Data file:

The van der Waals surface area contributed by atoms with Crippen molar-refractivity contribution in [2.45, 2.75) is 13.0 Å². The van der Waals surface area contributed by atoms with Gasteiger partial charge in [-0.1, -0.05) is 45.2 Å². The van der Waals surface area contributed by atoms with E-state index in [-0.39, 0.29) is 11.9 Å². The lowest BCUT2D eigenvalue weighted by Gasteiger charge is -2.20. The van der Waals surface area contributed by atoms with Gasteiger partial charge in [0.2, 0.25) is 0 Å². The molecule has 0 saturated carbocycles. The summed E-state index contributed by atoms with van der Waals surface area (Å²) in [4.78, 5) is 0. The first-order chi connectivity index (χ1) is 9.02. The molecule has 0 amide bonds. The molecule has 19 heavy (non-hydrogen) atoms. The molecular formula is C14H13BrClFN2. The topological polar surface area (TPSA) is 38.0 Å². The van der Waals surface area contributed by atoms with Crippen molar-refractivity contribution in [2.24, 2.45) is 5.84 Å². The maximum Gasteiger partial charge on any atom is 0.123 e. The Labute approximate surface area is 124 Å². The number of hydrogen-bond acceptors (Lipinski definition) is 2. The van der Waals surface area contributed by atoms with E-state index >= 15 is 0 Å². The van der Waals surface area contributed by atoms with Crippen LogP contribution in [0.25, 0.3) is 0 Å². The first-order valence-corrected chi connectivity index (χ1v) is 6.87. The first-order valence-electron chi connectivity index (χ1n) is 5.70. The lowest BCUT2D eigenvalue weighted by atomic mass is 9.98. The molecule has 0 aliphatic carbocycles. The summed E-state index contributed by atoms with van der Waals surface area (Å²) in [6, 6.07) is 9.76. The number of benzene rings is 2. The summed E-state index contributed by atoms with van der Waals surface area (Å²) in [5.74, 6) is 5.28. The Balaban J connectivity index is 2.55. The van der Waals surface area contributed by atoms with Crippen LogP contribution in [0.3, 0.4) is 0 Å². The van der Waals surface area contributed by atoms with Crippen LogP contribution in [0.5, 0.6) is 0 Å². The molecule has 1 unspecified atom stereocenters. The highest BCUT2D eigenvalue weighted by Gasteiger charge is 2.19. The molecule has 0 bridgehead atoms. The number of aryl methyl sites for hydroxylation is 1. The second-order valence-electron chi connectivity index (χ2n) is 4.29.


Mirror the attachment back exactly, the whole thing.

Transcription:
The van der Waals surface area contributed by atoms with Crippen molar-refractivity contribution in [2.45, 2.75) is 13.0 Å². The van der Waals surface area contributed by atoms with Gasteiger partial charge in [-0.1, -0.05) is 45.2 Å². The van der Waals surface area contributed by atoms with E-state index in [-0.39, 0.29) is 11.9 Å². The lowest BCUT2D eigenvalue weighted by Gasteiger charge is -2.20. The van der Waals surface area contributed by atoms with Gasteiger partial charge in [0.2, 0.25) is 0 Å². The molecule has 0 saturated carbocycles. The summed E-state index contributed by atoms with van der Waals surface area (Å²) in [4.78, 5) is 0. The first-order chi connectivity index (χ1) is 9.02. The molecule has 0 amide bonds. The molecule has 19 heavy (non-hydrogen) atoms. The molecular formula is C14H13BrClFN2. The topological polar surface area (TPSA) is 38.0 Å². The van der Waals surface area contributed by atoms with Crippen molar-refractivity contribution in [2.24, 2.45) is 5.84 Å². The maximum Gasteiger partial charge on any atom is 0.123 e. The Labute approximate surface area is 124 Å². The number of hydrogen-bond acceptors (Lipinski definition) is 2. The van der Waals surface area contributed by atoms with E-state index >= 15 is 0 Å². The van der Waals surface area contributed by atoms with Crippen LogP contribution in [0.25, 0.3) is 0 Å². The first-order valence-corrected chi connectivity index (χ1v) is 6.87. The first-order valence-electron chi connectivity index (χ1n) is 5.70. The lowest BCUT2D eigenvalue weighted by atomic mass is 9.98. The molecule has 0 aliphatic carbocycles. The summed E-state index contributed by atoms with van der Waals surface area (Å²) in [6, 6.07) is 9.76. The number of benzene rings is 2. The summed E-state index contributed by atoms with van der Waals surface area (Å²) in [5.74, 6) is 5.28. The Balaban J connectivity index is 2.55. The van der Waals surface area contributed by atoms with Crippen LogP contribution in [0.3, 0.4) is 0 Å². The van der Waals surface area contributed by atoms with Crippen LogP contribution in [0.5, 0.6) is 0 Å². The molecule has 1 unspecified atom stereocenters. The highest BCUT2D eigenvalue weighted by Gasteiger charge is 2.19. The molecule has 0 bridgehead atoms. The number of aryl methyl sites for hydroxylation is 1. The second-order valence-electron chi connectivity index (χ2n) is 4.29.